No signature.

17/4j, Personal answer

1. He believed the article to be true.

2. During the time Tunstall had a suit depending against Claxton in the court of York, he gave Mr Richardson, a counsellor at law, a copy of a bill 'to draw up a replication to be put into the court', which replication he believed Richardson then drew up at York. Richardson delivered it to Tunstall's attorney at York, who in turn exhibited it in court. He believed the words in the libel are contained in this replication, despite him never giving instructions to his counsel to insert them, or even knowing they had been. At the time the replication was drawn up he was 50 miles away from York, in Durham. If he had known of the clause, 'he would have caused it to be expunged, for that it is impertinent, and nothing to the purpose.'

3. He did not believe the article to be true.

Introduced 7 May 1638.

Signed by William Merrick.

Summary of proceedings

Dr Eden acted as counsel for Claxton and Dr Merrick for Tunstall. On 20 October and 6 November 1638 Dr Eden, acting for Claxton, was to publish the testimony of the prosecution witnesses. Dr Merrick petitioned on Tunstall's behalf. On 5 December 1638 it was resolved to hear the sentence at the next sitting, but proceedings continued in February 1639.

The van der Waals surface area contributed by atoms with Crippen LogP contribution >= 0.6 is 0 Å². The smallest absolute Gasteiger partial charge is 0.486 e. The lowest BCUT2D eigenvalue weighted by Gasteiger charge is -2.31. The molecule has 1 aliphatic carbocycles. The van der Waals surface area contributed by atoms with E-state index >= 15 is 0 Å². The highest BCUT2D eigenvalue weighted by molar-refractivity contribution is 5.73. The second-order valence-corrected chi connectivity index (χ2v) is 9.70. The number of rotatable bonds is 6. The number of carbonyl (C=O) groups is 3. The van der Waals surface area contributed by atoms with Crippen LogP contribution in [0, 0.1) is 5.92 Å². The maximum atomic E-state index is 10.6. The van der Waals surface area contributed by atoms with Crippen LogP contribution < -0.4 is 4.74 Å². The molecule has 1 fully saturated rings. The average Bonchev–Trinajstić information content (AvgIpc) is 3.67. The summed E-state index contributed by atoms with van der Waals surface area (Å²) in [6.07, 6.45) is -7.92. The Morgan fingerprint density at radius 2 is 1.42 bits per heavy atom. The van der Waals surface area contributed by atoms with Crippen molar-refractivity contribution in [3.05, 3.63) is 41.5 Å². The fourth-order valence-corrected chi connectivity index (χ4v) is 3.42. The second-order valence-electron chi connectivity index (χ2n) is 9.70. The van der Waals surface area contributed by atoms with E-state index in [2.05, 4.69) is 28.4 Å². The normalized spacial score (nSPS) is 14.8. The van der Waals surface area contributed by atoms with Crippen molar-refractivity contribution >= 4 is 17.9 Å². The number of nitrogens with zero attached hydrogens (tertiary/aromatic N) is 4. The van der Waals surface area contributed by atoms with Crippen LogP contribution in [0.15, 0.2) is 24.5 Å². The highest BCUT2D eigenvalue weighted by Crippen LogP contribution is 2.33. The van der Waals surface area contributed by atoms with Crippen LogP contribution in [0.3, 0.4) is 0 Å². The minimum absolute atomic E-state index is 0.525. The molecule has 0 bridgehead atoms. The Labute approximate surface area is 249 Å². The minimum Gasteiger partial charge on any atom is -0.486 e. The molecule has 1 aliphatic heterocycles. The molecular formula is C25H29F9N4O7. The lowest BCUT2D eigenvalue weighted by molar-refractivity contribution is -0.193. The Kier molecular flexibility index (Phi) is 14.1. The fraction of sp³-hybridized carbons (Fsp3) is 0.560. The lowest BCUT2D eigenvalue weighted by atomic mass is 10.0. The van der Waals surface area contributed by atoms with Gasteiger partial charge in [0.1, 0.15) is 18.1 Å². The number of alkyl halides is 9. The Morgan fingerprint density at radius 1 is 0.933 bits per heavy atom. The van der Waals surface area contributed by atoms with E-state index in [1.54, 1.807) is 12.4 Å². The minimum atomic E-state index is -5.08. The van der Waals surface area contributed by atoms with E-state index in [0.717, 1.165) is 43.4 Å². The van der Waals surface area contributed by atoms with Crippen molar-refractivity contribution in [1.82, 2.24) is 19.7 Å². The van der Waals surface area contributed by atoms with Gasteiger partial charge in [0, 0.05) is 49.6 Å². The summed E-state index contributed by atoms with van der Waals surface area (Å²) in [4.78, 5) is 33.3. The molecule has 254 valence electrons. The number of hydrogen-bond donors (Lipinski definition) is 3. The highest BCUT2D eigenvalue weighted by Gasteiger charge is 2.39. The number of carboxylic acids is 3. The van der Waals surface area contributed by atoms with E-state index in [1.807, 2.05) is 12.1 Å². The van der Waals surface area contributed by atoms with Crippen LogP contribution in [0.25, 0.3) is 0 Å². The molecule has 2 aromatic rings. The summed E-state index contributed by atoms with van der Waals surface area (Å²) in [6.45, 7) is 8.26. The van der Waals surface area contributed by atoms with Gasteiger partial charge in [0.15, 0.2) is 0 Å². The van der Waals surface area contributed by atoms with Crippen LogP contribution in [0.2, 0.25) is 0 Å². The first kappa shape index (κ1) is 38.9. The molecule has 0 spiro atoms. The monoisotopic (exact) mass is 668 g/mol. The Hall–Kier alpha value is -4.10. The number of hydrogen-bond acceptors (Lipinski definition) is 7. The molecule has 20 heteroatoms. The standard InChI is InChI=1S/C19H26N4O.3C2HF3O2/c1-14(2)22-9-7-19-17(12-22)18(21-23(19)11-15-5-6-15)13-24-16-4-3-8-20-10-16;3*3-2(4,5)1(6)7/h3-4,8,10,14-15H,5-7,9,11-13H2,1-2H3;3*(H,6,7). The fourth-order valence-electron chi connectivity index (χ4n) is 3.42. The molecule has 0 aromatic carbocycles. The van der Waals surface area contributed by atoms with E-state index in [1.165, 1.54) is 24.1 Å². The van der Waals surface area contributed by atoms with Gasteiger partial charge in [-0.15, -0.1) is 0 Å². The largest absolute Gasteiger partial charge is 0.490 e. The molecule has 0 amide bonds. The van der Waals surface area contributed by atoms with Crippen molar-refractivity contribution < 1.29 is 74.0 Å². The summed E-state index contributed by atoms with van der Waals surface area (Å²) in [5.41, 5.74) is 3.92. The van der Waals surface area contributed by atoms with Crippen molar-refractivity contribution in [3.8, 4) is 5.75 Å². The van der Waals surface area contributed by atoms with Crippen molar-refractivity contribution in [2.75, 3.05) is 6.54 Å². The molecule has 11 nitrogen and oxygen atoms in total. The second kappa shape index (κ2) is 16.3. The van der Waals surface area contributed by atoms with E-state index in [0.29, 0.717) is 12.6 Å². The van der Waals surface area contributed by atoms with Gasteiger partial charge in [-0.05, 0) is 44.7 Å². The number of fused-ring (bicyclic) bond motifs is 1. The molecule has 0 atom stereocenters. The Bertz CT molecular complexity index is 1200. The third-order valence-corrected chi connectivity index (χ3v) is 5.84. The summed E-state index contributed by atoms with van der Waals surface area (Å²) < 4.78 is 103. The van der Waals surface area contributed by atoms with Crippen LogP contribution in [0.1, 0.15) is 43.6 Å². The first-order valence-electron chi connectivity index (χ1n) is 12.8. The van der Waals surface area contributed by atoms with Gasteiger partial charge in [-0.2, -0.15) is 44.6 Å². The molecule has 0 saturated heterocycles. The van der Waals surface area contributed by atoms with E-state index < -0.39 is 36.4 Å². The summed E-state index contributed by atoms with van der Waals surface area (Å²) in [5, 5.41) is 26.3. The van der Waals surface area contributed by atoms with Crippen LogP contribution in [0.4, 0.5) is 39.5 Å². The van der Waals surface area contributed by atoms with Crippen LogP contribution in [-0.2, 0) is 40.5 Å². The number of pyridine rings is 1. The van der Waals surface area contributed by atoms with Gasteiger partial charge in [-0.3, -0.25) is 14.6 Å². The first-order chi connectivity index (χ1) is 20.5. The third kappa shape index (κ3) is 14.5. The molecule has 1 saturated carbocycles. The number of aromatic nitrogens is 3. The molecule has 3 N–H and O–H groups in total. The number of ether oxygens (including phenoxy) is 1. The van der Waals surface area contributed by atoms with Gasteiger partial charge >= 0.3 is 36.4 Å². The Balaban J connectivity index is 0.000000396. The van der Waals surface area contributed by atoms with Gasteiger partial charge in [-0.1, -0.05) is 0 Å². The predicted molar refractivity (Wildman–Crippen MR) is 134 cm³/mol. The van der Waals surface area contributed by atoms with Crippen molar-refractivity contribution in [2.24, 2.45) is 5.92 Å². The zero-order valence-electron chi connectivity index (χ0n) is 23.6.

John Claxton (b. c.1596) was the son and heir of Sir John Claxton of Nettlesworth, co. Durham, and Mary, daughter of Anthony Wrenn of Binchester. John Claxton married Jane, the second daughter of Francis Tunstall of Scargill, esq, quite possibly a relative of the defendant, Thomas Tunstall.

J. Foster (ed.), Pedigrees Recorded at the Visitations of the County Palatine of Durham, 1575, 1615, 1666 (London, 1887), p. 75.


  • Initial proceedings
    • Petition and Advice of the King's Advocate: 8/8 (12 Feb 1638)
    • Plaintiff's bond: 8/9 (12 Feb 1638)
    • Defendant's bond: 7/98 (18 Apr 1638)
    • Summary of libel: R.19, fo. 2 (1638)
    • Personal answer: 17/4j (7 May 1638)
  • Proceedings
    • Proceedings before Arundel: R.19, fos. 434r-449v (20 Oct 1638)
    • Proceedings before Maltravers: R.19, fo. 454r-468v (6 Nov 1638)
    • Proceedings before Maltravers: R.19, fos. 400v-412v (20 Nov 1638)
    • Proceedings before Maltravers: R.19, fos. 422r-428r (28 Nov 1638)
    • Proceedings before Maltravers:R.19, fos. 474r-484v (5 Dec 1638)
    • Proceedings before Maltravers: 1/9 (28 Jan 1639)
    • Proceedings: 1/7, fos. 36-47 (9 Feb 1639)

People mentioned in the case

  • Claxton, Jane
  • Claxton, Mary
  • Claxton, John, esq
  • Claxton, John, knight
  • Dethick, Gilbert, registrar
  • Duck, Arthur, lawyer
  • Eden, Thomas, lawyer
  • Howard, Henry, baron Maltravers
  • Howard, Thomas, earl of Arundel and Surrey
  • Merrick, William, lawyer
  • Richardson, Mr, lawyer
  • Tunstall, Francis, esq
  • Tunstall, Jane
  • Tunstall, Thomas, mercer
  • Watson, John
  • Wrenn, Anthony
  • Wrenn, Mary

Places mentioned in the case

  • Durham
    • Binchester
    • Nettlesworth
    • Scargill
    • White Hill

Topics of the case

  • denial of gentility
  • Council of the North
  • insulting letter
  • other courts